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Considering this tournament as the first one with Lost Thunder in the format, how do you think these results will impact the future meta? Do you have any tips to give to the players for their upcoming Cups?
I think Blacephalon-GX, Zoroark-GX Decidueye-GX and Professor Elm's Lecture should be the strongest and most popular decks for the next few weeks. Control and Granbull did very well in Brasil, but are less resilient to counters than the other 3 decks and will suffer from players adapting. Both are still very good decks though, and Granbull might be the best 1-prize in the format, even with Alolan Muk around.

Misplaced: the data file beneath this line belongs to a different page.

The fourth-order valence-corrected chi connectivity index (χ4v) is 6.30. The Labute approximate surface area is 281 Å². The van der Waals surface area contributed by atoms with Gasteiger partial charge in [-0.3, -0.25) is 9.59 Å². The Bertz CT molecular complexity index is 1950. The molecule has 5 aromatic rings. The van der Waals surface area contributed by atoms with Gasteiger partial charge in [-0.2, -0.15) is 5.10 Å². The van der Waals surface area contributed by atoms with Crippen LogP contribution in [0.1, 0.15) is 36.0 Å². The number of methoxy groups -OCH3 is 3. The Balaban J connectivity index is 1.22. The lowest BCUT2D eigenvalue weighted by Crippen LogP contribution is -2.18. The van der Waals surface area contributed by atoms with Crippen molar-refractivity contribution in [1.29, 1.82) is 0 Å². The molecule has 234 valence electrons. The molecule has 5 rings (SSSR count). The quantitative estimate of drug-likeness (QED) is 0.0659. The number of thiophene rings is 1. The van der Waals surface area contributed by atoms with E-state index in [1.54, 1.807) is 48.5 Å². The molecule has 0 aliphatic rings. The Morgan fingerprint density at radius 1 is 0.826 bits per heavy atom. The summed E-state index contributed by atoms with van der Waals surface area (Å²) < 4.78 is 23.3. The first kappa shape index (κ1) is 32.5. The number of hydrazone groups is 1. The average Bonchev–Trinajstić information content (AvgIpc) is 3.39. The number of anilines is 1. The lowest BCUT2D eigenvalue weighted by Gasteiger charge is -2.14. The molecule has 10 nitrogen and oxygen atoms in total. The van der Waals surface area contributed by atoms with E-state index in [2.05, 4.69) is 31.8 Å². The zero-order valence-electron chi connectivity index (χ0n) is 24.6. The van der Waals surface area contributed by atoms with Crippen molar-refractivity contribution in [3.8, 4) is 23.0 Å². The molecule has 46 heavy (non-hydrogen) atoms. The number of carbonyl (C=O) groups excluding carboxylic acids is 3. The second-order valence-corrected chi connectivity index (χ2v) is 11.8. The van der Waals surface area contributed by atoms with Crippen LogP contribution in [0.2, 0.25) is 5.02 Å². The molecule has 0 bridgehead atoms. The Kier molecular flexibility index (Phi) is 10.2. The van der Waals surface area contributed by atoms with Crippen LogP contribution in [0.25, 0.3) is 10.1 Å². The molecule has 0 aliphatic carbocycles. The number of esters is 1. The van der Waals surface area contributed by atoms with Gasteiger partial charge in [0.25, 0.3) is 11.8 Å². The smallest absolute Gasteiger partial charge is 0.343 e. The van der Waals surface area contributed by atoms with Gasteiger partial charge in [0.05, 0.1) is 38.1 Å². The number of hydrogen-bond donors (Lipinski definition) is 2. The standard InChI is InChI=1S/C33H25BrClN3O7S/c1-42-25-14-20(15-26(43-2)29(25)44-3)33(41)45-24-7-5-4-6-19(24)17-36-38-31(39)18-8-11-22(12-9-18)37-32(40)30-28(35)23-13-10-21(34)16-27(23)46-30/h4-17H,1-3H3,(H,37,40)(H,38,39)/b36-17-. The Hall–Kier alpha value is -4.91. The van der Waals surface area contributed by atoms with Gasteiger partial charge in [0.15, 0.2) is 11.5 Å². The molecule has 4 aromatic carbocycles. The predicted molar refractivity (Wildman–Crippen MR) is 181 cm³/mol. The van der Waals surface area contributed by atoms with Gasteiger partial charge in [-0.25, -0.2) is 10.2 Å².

For League Cups, I usually play whatever established deck I’m comfortable with, I think that’s a decent strategy. If you have a lot of practice with any of the mentioned decks, it should be a good pick!
We also saw some sad moment in this tournament: Masters final was not played due to the DQ of Pedro Henrique. Do you have any message to give to the community about cheating at such high levels?
I’m very sad this happened and wished there was a final. However, it’s encouraging to see that the judges and Pokemon take these matters seriously and acted quickly. I hope this situation underlines that there’s no tolerance for cheating in our game.